Gears are an essential component of everyday machines. The ability to shift gears, like in a car, allows for control of the degree or direction of motion generated, making machines more versatile. Now, a team led by researchers at the Institute for Chemical Reaction Design and Discovery (WPI-ICReDD) in Hokkaido University has reported a new design strategy for realizing molecular-sized gears in crystals and the first example of controllable molecular gear shifting in a solid material. They developed a crystalline material that contains gear-like molecules which can be reversibly shifted between two types of motion. The design principle provides a blueprint for the development of versatile, new materials.
Researchers utilized a gear-shaped molecule called triaryltriazine, which has a center triazine ring with three phenylene rings attached to it—which act like the teeth of a gear. By attaching bulky, stationary molecules to the phenylene rings, researchers induced a “clutch stack” arrangement, where adjacent triaryltriazine molecules are rotated 60° from each other, rather than stacking in the same orientation.
“The design of the clutch stack was inspired by the mechanical machinery system of the clutch in a car,” said Associate Professor Mingoo Jin.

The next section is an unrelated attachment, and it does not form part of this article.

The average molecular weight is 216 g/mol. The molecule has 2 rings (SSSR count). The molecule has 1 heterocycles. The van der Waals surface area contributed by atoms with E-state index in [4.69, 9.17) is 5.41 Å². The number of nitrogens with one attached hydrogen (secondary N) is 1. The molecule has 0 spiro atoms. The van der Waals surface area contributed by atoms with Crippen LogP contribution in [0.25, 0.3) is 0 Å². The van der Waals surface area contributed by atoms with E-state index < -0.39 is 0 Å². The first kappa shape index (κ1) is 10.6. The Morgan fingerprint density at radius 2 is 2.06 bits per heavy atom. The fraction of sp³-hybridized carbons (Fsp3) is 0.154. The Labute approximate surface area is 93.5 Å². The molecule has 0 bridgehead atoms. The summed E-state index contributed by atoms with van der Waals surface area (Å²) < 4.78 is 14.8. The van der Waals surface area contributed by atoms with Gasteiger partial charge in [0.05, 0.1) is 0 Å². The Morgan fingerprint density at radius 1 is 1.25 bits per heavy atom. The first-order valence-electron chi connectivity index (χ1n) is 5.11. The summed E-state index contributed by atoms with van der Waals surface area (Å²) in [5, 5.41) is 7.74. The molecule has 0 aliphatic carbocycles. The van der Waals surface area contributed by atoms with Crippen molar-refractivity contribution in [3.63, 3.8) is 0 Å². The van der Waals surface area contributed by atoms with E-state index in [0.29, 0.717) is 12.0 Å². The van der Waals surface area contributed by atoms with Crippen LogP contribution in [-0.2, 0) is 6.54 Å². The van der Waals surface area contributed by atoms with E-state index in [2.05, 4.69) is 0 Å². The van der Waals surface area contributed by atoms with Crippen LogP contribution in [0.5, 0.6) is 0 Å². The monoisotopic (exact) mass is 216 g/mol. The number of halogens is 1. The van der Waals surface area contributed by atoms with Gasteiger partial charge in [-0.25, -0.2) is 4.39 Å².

The attached stationary molecules also created enough space for the three phenylene rings to rotate between two positions in a flapping motion. The clutch stack arrangement of the triaryltriazine molecules enabled adjacent molecules to hook on to each other as the phenylene rings rotated, much like interlocking gears. This resulted in the correlated motion of all the molecules in the stack.
When the temperature was raised above a certain threshold, a different correlated motion was observed, in which phenylene rings underwent a 180° rotation. This change in motion was attributed to a phase transition in the crystal that created more space between adjacent molecules, giving the phenylene rings more room to rotate.
Researchers found this change in motion could be reversed by cooling the crystal, marking the first time such controllable molecular motion has been observed in a solid. The effect of the molecular gearshift could be fine-tuned by adjusting the size and structure of the stationary molecule attached to the gear molecule. This adjustability opens the door to the development of new functional materials that leverage crystalline molecular machines.
“The next direction for our research would be using geared molecular motion in crystals to manipulate different physical properties of solid-state materials, such as light emission or thermal behavior” commented Jin.